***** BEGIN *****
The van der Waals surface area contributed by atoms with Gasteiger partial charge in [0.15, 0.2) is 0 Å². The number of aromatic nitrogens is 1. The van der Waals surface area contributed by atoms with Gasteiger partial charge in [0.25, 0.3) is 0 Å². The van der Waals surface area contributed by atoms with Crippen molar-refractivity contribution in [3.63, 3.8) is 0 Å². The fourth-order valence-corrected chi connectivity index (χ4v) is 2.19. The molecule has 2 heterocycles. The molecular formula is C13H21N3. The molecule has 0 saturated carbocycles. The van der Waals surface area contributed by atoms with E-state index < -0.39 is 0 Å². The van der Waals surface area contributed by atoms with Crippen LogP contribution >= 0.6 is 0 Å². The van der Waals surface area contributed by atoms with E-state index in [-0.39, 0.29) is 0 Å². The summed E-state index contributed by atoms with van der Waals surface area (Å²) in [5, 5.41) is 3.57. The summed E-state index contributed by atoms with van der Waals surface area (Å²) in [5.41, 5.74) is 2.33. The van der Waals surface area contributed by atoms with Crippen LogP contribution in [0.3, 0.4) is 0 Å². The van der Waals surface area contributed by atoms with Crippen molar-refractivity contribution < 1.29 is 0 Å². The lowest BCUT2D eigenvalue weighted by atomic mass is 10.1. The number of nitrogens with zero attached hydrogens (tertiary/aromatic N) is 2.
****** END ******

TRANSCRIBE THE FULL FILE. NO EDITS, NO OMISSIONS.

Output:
The van der Waals surface area contributed by atoms with Gasteiger partial charge in [0.15, 0.2) is 0 Å². The number of aromatic nitrogens is 1. The van der Waals surface area contributed by atoms with Gasteiger partial charge in [0.25, 0.3) is 0 Å². The van der Waals surface area contributed by atoms with Crippen molar-refractivity contribution in [3.63, 3.8) is 0 Å². The fourth-order valence-corrected chi connectivity index (χ4v) is 2.19. The molecule has 2 heterocycles. The molecular formula is C13H21N3. The molecule has 0 saturated carbocycles. The van der Waals surface area contributed by atoms with E-state index < -0.39 is 0 Å². The van der Waals surface area contributed by atoms with Crippen LogP contribution >= 0.6 is 0 Å². The van der Waals surface area contributed by atoms with E-state index in [-0.39, 0.29) is 0 Å². The summed E-state index contributed by atoms with van der Waals surface area (Å²) in [5, 5.41) is 3.57. The summed E-state index contributed by atoms with van der Waals surface area (Å²) in [5.41, 5.74) is 2.33. The van der Waals surface area contributed by atoms with Crippen LogP contribution in [0.3, 0.4) is 0 Å². The van der Waals surface area contributed by atoms with Crippen molar-refractivity contribution < 1.29 is 0 Å². The lowest BCUT2D eigenvalue weighted by atomic mass is 10.1. The number of nitrogens with zero attached hydrogens (tertiary/aromatic N) is 2.